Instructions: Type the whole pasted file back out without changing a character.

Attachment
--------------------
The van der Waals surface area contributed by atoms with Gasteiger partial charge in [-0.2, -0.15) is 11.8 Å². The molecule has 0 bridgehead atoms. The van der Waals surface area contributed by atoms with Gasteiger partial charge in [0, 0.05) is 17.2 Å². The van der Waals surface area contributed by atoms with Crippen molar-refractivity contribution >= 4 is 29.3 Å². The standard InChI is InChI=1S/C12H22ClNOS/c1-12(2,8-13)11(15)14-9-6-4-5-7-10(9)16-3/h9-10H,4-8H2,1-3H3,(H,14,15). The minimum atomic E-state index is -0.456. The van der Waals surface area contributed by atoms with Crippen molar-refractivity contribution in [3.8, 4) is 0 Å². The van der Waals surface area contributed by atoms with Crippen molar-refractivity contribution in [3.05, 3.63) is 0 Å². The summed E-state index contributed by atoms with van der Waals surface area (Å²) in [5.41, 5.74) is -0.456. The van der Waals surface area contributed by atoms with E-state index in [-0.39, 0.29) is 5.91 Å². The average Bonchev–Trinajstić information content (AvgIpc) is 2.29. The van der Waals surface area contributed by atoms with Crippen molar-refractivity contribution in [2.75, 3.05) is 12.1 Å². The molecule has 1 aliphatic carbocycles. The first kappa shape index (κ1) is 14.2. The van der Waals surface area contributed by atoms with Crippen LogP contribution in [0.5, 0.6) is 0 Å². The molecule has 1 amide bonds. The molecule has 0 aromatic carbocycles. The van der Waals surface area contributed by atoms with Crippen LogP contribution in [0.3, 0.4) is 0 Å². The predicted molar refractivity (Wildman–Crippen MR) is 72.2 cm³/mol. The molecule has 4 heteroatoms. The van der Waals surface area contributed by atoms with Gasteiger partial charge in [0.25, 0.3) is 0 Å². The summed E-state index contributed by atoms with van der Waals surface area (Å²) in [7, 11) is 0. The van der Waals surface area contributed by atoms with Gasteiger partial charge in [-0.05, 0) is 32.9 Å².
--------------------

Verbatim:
The van der Waals surface area contributed by atoms with Gasteiger partial charge in [-0.2, -0.15) is 11.8 Å². The molecule has 0 bridgehead atoms. The van der Waals surface area contributed by atoms with Gasteiger partial charge in [0, 0.05) is 17.2 Å². The van der Waals surface area contributed by atoms with Crippen molar-refractivity contribution >= 4 is 29.3 Å². The standard InChI is InChI=1S/C12H22ClNOS/c1-12(2,8-13)11(15)14-9-6-4-5-7-10(9)16-3/h9-10H,4-8H2,1-3H3,(H,14,15). The minimum atomic E-state index is -0.456. The van der Waals surface area contributed by atoms with Crippen molar-refractivity contribution in [3.8, 4) is 0 Å². The van der Waals surface area contributed by atoms with Crippen molar-refractivity contribution in [3.05, 3.63) is 0 Å². The summed E-state index contributed by atoms with van der Waals surface area (Å²) in [5.41, 5.74) is -0.456. The van der Waals surface area contributed by atoms with E-state index in [-0.39, 0.29) is 5.91 Å². The average Bonchev–Trinajstić information content (AvgIpc) is 2.29. The van der Waals surface area contributed by atoms with Crippen molar-refractivity contribution in [2.75, 3.05) is 12.1 Å². The molecule has 1 aliphatic carbocycles. The first kappa shape index (κ1) is 14.2. The van der Waals surface area contributed by atoms with Crippen LogP contribution in [0.5, 0.6) is 0 Å². The molecule has 1 amide bonds. The molecule has 0 aromatic carbocycles. The van der Waals surface area contributed by atoms with Crippen LogP contribution in [0.3, 0.4) is 0 Å². The predicted molar refractivity (Wildman–Crippen MR) is 72.2 cm³/mol. The molecule has 4 heteroatoms. The van der Waals surface area contributed by atoms with Gasteiger partial charge in [0.25, 0.3) is 0 Å². The summed E-state index contributed by atoms with van der Waals surface area (Å²) in [7, 11) is 0. The van der Waals surface area contributed by atoms with Gasteiger partial charge in [-0.05, 0) is 32.9 Å².